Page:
The moment the cat meows is also the time when you should remove the harness and set it free. You need to repeat this regularly with increasing time.
2. First steps…
Along with letting your cat get used to the leash and harness, you can let your cat try the feeling of walking with the “holding tools” on her body. Take the pressure off the leash completely and let your cat walk around the house. Negative reactions, such as trying to get out of the harness, are likely to gradually subside.
Then install the leash and let the cat roam the house. Your job now is to keep your distance (to the point where you can pick it up whenever you want). The exercise should end when your cat has meowed in annoyance. And of course what I encourage is the words of encouragement, the pats, and the treats.
3. Add a bit of direction
The game will continue but now you are the one who takes the initiative. Instead of letting your cat roam with a loose leash, try gently guiding her in the other direction. You will of course encounter resistance but hold on until our four-legged friend softens.
You can make things easier with a little food spread on the floor or in your hand.
4. Come on adventurers, are you ready for the new world?
The process of walking your cat indoors can take from a few days to a few weeks until the cat has enjoyed walking with the supervision of a leash.
That’s also when you open up a new world for them. I let Alesha (my British Shorthair) take her first steps out. I think you should also let your cat take the initiative in that. Don’t go through this process by opening the door and violently pulling your cat out. No! This only causes bad psychological phobias for your cat. If your cat shows timidity in this situation, try again in a few days.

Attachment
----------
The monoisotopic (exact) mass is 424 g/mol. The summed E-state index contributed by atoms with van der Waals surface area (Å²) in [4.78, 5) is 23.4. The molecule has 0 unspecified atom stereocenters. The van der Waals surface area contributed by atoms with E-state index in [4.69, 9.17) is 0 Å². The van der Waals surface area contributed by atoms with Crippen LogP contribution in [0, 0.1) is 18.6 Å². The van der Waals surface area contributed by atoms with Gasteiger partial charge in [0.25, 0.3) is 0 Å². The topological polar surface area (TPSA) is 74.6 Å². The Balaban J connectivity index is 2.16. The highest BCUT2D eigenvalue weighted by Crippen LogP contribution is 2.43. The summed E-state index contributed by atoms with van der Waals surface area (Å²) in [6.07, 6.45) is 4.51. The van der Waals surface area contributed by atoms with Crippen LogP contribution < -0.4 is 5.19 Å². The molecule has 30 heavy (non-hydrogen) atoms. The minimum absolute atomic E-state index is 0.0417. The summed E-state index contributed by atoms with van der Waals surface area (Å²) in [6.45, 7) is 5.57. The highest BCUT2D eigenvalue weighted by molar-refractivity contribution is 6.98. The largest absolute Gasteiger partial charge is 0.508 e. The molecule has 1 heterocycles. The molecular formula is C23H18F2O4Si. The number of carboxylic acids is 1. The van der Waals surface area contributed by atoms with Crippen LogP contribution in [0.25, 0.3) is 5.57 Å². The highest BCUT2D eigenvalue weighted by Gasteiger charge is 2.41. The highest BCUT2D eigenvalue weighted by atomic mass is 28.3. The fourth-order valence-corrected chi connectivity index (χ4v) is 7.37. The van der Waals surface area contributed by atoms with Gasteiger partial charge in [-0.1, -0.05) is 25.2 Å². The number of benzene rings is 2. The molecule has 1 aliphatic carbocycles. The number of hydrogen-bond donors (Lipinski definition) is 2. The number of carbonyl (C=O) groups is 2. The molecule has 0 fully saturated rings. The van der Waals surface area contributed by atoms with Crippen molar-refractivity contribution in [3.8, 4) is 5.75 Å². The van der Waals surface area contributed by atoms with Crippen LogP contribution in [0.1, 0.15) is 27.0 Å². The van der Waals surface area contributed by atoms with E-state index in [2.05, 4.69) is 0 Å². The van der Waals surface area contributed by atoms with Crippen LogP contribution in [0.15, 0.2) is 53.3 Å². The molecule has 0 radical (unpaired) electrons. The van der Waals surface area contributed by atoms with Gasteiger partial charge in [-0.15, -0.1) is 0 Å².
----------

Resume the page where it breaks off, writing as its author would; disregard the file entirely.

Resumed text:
The first place that you should prioritize is your garden or front yard. And remember that you are now in charge of the show.
The next walking places you can visit are the street you usually walk in or the central park not far away.
You should choose days with dry weather and a mild climate so that both of you can have the most fun experiences. Besides, don’t forget to bring treats and drinks.
Things need to notice
There are always dangers lurking outside when walking your cat on a leash. No matter how hard I try, I can’t always keep an eye on Alesha when she comes to the park. Don’t leave them free for too long because bad dogs or people will love it.
When walking your cat, pay attention to areas with aggressive dogs. With their ambush behavior, they will scare your cat to the point of jumping up there.
Besides, if you choose your garden, try to pull your cat away from plants that can harm cats like Amaryllis, Autumn Crocus, English Ivy, Lilies, Pew…
Walking your cat on a leash is an activity that can bring joy and health to both you and your furry friend. And of course, doing it for the first time will bring extremely special emotions. Good luck!walk-in
Thanks for reading!